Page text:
On July 17, 2014 the Sioux Falls Argus Leader published a short article about Gordon Howie, running for Senator Tim Johnson’s U.S. Senate seat against Mike Rounds (R), Rick Weiland (D) and Larry Pressler (I). Howie is running as an Independent but refers to himself as a true conservative and his supporters have called Mike Rounds a RINO (Republican In Name Only).
In a Rasmussen poll dated June 9, 2014, Rounds was ranked first with 44%, Weiland was second with 29%, Pressler was third with 18%. Rasmussen reports seven (7%) are undecided and two percent (2%) prefer some other candidate, which could be Mr. Howie.
Gordon Howie, in a one-minute campaign video apparently filmed in a church claims that America’s religious values and God himself are under attack. He does not elaborate on this claim but it sounds like the usual “War on Christians” promoted by many Christian leaders and Fox News. Without any evidence, it’s hard to understand how the 77% of Americans who identify as Christians are losing this fantasy war.
More important, Mr. Howie, who says he not afraid to say he’s a Christian and saved by Jesus Christ, calls on Christian preachers to break the IRS tax law and endorse candidates, presumably Gordon Howie, from the pulpit.
In 1954, the Johnson Amendment, named for then-Senator Lyndon B. Johnson, changed the IRS tax law affecting organizations with 501(C) tax exemptions. Organizations with 501(C) tax exemptions are prohibited from conducting political campaign activities and could lose their tax-exempt status if the IRS determines they have violate this rule.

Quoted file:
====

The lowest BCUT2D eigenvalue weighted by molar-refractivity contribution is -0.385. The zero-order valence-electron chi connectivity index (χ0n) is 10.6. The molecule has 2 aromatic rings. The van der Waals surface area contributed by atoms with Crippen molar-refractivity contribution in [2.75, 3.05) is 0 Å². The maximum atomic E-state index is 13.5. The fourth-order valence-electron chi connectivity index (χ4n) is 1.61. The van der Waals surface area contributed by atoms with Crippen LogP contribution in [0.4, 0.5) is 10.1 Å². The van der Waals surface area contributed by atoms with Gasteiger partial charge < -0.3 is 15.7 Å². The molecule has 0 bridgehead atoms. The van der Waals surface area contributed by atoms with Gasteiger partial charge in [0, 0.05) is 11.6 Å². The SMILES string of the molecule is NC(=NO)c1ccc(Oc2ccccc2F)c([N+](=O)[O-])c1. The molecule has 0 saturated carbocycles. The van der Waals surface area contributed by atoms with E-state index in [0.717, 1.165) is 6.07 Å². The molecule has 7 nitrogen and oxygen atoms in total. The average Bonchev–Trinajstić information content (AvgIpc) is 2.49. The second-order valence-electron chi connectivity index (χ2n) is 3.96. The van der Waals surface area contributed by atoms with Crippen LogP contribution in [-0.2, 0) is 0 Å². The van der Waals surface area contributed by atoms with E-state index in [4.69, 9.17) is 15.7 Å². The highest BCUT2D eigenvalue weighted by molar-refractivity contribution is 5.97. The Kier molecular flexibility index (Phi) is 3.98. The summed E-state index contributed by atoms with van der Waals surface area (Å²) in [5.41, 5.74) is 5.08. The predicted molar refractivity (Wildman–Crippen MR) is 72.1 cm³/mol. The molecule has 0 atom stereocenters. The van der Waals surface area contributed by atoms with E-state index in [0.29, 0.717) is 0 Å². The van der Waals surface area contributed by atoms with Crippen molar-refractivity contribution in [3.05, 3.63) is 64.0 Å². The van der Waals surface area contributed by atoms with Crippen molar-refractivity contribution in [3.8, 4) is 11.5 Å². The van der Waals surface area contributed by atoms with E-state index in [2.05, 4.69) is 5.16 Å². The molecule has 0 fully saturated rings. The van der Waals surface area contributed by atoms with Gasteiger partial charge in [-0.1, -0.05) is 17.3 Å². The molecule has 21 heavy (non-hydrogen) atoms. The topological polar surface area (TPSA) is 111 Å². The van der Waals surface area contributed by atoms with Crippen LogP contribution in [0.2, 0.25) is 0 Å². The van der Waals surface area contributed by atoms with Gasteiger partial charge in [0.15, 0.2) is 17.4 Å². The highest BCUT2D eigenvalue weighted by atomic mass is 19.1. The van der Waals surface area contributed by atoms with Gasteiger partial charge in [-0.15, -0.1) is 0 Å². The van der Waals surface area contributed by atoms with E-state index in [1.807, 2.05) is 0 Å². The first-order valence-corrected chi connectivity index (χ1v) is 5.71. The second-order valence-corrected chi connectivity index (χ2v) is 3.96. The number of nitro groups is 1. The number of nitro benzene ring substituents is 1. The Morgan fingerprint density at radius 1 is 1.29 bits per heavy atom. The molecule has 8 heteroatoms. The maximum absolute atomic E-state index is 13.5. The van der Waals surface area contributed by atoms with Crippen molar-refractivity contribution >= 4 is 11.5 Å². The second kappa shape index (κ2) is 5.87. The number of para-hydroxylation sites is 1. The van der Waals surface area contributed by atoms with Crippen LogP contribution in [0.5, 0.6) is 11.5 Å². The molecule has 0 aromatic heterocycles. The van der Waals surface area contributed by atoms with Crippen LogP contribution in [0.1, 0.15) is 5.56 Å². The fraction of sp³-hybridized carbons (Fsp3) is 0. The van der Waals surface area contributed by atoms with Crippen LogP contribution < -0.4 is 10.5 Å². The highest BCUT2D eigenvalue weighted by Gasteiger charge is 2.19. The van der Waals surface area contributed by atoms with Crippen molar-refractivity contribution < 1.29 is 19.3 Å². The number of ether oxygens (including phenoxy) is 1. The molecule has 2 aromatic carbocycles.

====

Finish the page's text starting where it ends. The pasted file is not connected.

While many preachers dislike this tax law, and have openly violated it, they appear a bit petty, in that they want their church to be able to collect unlimited amounts of money without paying any taxes and, at the same time, be allowed to use their church pulpit as a place where they attempt to coerce the congregants to vote for particular candidates. Those in the pews who went to church to learn more about Jesus end up hearing a campaign speech.
It is one thing for preachers to challenge the IRS rule by breaking the tax law, as they are, in effect, betting their tax-exempt status. If they lose, their church loses since donations will become taxable.
It is something else, for Mr. Howie to encourage preachers to break the IRS tax law. I must wonder at what kind of political leadership is being demonstrated when Mr. Howie tells others to break an IRS tax law in order for him to get elected and formulate other laws. How much respect does Gordon Howie have for laws in general? Will he find other laws inconvenient and, as a U.S. Senator, call on people to break those laws?
You can read the article from the Argus Leader here.
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